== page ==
JONES: Veteran kicker begs his penalty-prone Eskimos teammates to be more disciplined

Sean Whyte believes the plague of penalties will not going away until Eskimos players themselves commit to make it go away.

Edmonton Eskimos kicker Sean Whyte boots a field goal on the B.C. Lions during CFL action at Commonwealth Stadium in Edmonton on Oct. 12, 2019. Ian Kucerak / Postmedia

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The kicker that came out and declared the Edmonton Eskimos had cancer in their dressing room last season has decided to emerge to urge his teammates to begin to finally find the cure for their current condition.

Not for cancer. But for the disease that has been killing them through their seriously affected and infected season.

“I just think we have a lot of discipline issues on the field and we’re paying the price for it. I’m not going to call somebody out, but I think discipline should be handled in house. Those things should be done. And I do think there are people who are being allowed to get away with it.”

Back at training camp, Sean Whyte made headlines. To him, what he said became misrepresented, but not to the point he’s going to shy away and not say what is past time for somebody to stand up and say in the interest of finally fixing what’s broken.

“There were a couple of guys that were a cancer problem,” he said of last year’s 9-9 miss-the-playoffs team. “It had a trickle-down effect. They acted a certain way and the rookies followed suit. It wasn’t a Mike Reilly or anybody like that. I love Mike Reilly. I think he’s a great leader. It involved a couple of other guys who left.”

There’s no free-agent frenzy to cure the current condition before the playoffs where it became official Friday with Saskatchewan’s win in Vancouver that Edmonton will become the league’s 10th crossover club. And Whyte believes it’s not going away until the players themselves commit to make it go away.

And again, it’s not the same thing that he labelled a cancer last year.

“This team doesn’t have anything like that. We’re just young. We have to stick together, learn to win together with everyone knowing his role. We brought in a lot of new talent this year. We made a lot of changes. You can see how good we can be. I believe it can easily be put together by the next game. But if we want to beat a team like a Montreal or Hamilton, we have to come to grips with the thing that’s been killing us.”

Whyte knows he’s in danger of becoming labelled as the ‘controversial kicker- with this following his cancer comments, but it has to be said. He’s obviously hoping he can kick them in the can and all the way into the Grey Cup game, a feat never before accomplished by nine previous Western teams that qualified through the back door.

He doesn’t think a cancer has returned to the room.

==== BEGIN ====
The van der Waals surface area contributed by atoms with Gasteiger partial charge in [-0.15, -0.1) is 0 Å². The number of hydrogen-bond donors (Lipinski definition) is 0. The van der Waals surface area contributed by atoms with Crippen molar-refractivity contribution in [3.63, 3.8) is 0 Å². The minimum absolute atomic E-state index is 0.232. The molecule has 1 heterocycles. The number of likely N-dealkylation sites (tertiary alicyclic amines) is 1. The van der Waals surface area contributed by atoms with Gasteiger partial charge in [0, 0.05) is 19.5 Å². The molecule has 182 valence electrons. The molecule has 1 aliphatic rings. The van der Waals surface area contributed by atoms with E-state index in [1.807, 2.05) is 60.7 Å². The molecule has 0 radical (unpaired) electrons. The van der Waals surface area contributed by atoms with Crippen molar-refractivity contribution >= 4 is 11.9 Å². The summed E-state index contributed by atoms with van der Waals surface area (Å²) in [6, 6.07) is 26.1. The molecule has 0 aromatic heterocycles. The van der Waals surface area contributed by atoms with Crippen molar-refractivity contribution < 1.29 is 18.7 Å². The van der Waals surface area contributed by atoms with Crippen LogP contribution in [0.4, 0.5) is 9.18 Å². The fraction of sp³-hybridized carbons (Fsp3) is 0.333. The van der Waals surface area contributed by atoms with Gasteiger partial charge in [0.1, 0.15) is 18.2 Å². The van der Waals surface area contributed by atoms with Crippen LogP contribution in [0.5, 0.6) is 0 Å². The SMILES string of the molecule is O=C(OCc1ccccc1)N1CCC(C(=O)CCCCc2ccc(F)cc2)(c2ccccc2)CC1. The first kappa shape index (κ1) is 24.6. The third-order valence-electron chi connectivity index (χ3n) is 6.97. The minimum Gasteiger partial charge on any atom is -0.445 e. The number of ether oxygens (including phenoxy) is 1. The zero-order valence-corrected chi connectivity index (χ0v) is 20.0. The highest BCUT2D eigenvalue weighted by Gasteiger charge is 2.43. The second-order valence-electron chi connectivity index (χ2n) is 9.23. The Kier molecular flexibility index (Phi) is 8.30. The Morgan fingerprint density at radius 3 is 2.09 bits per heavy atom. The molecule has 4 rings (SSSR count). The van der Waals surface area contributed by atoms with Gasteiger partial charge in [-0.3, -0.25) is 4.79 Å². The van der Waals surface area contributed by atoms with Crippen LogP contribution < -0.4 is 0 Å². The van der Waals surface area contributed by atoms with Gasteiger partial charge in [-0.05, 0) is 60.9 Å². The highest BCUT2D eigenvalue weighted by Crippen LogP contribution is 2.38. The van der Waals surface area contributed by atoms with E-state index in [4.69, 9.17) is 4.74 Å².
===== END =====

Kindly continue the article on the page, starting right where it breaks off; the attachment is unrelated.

“I just feel like we’ve made bad decisions and we just keep making them. And those decisions aren’t being made during the run of play but after the whistle,” he said of the condition that has to be cured.

“They’re the penalties we keep taking that could easily be avoided. And I think a lot of that is happening just because of inexperience. I think these guys have to learn that you don’t play as an individual, you play as a team and the team is bigger than you.”

It’s a bit of a fine line Whyte is choosing to walk here when you have a head coach with his own major discipline issues, which were very visible on the sidelines in the last game again, a GM who refuses to simply outlaw trash talk in the name of Hugh Campbell, and an organization that refuses to make an example of after-the-whistle repeat offenders like Money Hunter and Vontae Diggs. (All opinions mine, not Whyte’s.)

But the Eskimos took 14 penalties for 170 yards in their last game at home against the B.C. Lions. They have taken 182 penalties, 22 more than the next closest team. Montreal and Hamilton have taken only 133 each, The Eskimos have 1,523 yards in penalties, more than the length of two football fields than the next worst offender and with both the Als and Tiger-Cats in the 1,100-yard range.

“I think it is all learning experience. I’ve seen it on other teams. And hopefully, as these players grow up, they have to learn that you have to play together and that the team is a whole lot more important than you as an individual.

“I’ve been preaching this all along. If we want to beat Montreal and Hamilton in the playoffs, we have to be more disciplined. The only thing that’s killing us is discipline issues and all the penalties that we take.”

Give Whyte credit for his courage. Somebody has to do it to give this team a chance to come together and find the cure to proceed to the playoffs and find success.

tjones@postmedia.com

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